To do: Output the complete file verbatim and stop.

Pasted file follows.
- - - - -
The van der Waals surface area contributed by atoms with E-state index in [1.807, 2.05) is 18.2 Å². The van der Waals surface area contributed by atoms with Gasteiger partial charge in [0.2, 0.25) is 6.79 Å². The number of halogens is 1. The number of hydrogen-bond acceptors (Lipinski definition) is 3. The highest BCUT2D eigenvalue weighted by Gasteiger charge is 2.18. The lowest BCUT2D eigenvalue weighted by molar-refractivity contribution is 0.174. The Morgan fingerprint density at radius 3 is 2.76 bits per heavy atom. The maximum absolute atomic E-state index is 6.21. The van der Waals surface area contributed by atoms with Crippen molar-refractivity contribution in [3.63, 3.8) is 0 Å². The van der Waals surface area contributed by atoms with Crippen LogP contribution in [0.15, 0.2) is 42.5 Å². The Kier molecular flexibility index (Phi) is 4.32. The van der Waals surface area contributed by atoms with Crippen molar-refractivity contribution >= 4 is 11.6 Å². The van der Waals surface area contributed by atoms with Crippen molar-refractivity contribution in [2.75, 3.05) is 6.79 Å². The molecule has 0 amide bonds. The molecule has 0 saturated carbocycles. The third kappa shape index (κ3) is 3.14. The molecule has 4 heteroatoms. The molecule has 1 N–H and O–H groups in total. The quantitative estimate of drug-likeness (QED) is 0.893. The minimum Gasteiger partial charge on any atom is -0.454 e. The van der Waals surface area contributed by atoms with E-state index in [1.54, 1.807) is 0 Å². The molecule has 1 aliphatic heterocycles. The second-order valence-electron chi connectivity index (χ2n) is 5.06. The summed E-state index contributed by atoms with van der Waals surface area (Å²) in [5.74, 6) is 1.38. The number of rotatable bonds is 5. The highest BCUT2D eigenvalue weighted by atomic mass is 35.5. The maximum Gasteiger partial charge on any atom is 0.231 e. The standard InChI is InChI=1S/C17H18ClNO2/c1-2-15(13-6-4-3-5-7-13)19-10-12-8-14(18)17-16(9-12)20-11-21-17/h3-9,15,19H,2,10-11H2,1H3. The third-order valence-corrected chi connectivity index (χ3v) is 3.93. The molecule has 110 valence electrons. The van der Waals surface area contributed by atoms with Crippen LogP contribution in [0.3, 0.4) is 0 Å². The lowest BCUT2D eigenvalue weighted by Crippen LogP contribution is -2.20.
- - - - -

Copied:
The van der Waals surface area contributed by atoms with E-state index in [1.807, 2.05) is 18.2 Å². The van der Waals surface area contributed by atoms with Gasteiger partial charge in [0.2, 0.25) is 6.79 Å². The number of halogens is 1. The number of hydrogen-bond acceptors (Lipinski definition) is 3. The highest BCUT2D eigenvalue weighted by Gasteiger charge is 2.18. The lowest BCUT2D eigenvalue weighted by molar-refractivity contribution is 0.174. The Morgan fingerprint density at radius 3 is 2.76 bits per heavy atom. The maximum absolute atomic E-state index is 6.21. The van der Waals surface area contributed by atoms with Crippen molar-refractivity contribution in [3.63, 3.8) is 0 Å². The van der Waals surface area contributed by atoms with Crippen LogP contribution in [0.15, 0.2) is 42.5 Å². The Kier molecular flexibility index (Phi) is 4.32. The van der Waals surface area contributed by atoms with Crippen molar-refractivity contribution >= 4 is 11.6 Å². The van der Waals surface area contributed by atoms with Crippen molar-refractivity contribution in [2.75, 3.05) is 6.79 Å². The molecule has 0 amide bonds. The molecule has 0 saturated carbocycles. The third kappa shape index (κ3) is 3.14. The molecule has 4 heteroatoms. The molecule has 1 N–H and O–H groups in total. The quantitative estimate of drug-likeness (QED) is 0.893. The minimum Gasteiger partial charge on any atom is -0.454 e. The van der Waals surface area contributed by atoms with E-state index in [1.54, 1.807) is 0 Å². The molecule has 1 aliphatic heterocycles. The second-order valence-electron chi connectivity index (χ2n) is 5.06. The summed E-state index contributed by atoms with van der Waals surface area (Å²) in [5.74, 6) is 1.38. The number of rotatable bonds is 5. The highest BCUT2D eigenvalue weighted by atomic mass is 35.5. The maximum Gasteiger partial charge on any atom is 0.231 e. The standard InChI is InChI=1S/C17H18ClNO2/c1-2-15(13-6-4-3-5-7-13)19-10-12-8-14(18)17-16(9-12)20-11-21-17/h3-9,15,19H,2,10-11H2,1H3. The third-order valence-corrected chi connectivity index (χ3v) is 3.93. The molecule has 110 valence electrons. The van der Waals surface area contributed by atoms with Crippen LogP contribution in [0.3, 0.4) is 0 Å². The lowest BCUT2D eigenvalue weighted by Crippen LogP contribution is -2.20.